Global Payments-Heartland Legal Snag Looms?

Lawsuits on Wall Street are nothing new. Neither are announcements that lawyers are interested in lawsuits on Wall Street. That’s because the payoff can be big if 1) lawyers can get enough shareholders to marshal opposition to corporate actions and 2) those corporate actions are stymied.

Consider the case of mergers and acquisitions that tend to dominate headlines somewhere, in some industry, on the Street. Normally, one company buys another, and the share price of the latter rises, while the share price of the former falls. And unless the premium paid for the acquired firm is a huge one, at least some shareholders, or perhaps many, will be miffed. That leads to lawsuits, blaming captains of industry for steering their respective boats aground and not holding out for higher prices.

So seems to be the case for another recently announced deal, this time between Global Payments and Heartland Payment Systems. As was announced earlier this week, Global Payments is buying Heartland for $4.3 billion in cash and stock, at a total consideration of $101.04 a share. That’s a premium of more than 27 percent to the average daily closing price in the month before the rumors of a deal hit roughly one week ago.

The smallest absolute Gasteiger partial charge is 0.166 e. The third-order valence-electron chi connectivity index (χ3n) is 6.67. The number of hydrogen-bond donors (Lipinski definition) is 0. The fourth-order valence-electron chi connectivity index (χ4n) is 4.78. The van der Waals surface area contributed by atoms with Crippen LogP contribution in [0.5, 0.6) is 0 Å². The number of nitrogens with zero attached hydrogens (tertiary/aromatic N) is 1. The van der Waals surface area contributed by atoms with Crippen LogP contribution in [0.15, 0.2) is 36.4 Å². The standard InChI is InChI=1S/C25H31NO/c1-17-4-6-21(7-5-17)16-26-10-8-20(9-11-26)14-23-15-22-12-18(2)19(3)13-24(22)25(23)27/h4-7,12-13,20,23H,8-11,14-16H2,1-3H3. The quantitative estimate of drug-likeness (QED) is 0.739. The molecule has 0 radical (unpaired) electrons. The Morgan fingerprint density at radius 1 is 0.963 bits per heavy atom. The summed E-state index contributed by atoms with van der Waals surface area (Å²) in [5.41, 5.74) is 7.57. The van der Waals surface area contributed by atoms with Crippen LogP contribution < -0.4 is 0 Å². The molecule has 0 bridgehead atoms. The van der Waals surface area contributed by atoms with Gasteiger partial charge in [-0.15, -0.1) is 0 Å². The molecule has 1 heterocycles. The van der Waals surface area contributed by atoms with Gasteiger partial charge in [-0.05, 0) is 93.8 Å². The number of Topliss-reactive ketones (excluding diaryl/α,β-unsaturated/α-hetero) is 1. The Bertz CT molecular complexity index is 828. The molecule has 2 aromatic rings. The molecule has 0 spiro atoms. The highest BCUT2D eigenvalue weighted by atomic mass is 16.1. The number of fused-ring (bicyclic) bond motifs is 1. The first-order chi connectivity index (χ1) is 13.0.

At least one law firm, Robbins Arroyo LLP, came out with a press release on Wednesday (Dec. 16) stating that it is looking into whether the deal is a kosher one, given the fact that the 27 percent premium is significantly below the 39 percent for “comparable transactions” as measured through the past five years. The law firm noted sanguine results reported by the Heartland management staff at the end of October, championing sales and earnings growth, and yet, according to the release, given the positive results, the question arises whether the sale is justified and fully valued or if holders should continue to “participate in the company’s continued success.”

Similarly, another firm, Rigrodsky & Long, is looking into whether this is the best possible value for the company.

It may not be that where there’s smoke there’s fire. But stay tuned.

[bctt tweet=”It may not be that where there’s smoke there’s fire. But stay tuned.”]


New PYMNTS Report: The CFO’s Guide To Digitizing B2B Payments – August 2020 

The CFO’s Guide To Digitizing B2B Payments, a PYMNTS and Comdata collaboration, examines how companies are updating their AP approaches to protect their cash flows, support their vendors and enable their financial departments to operate remotely.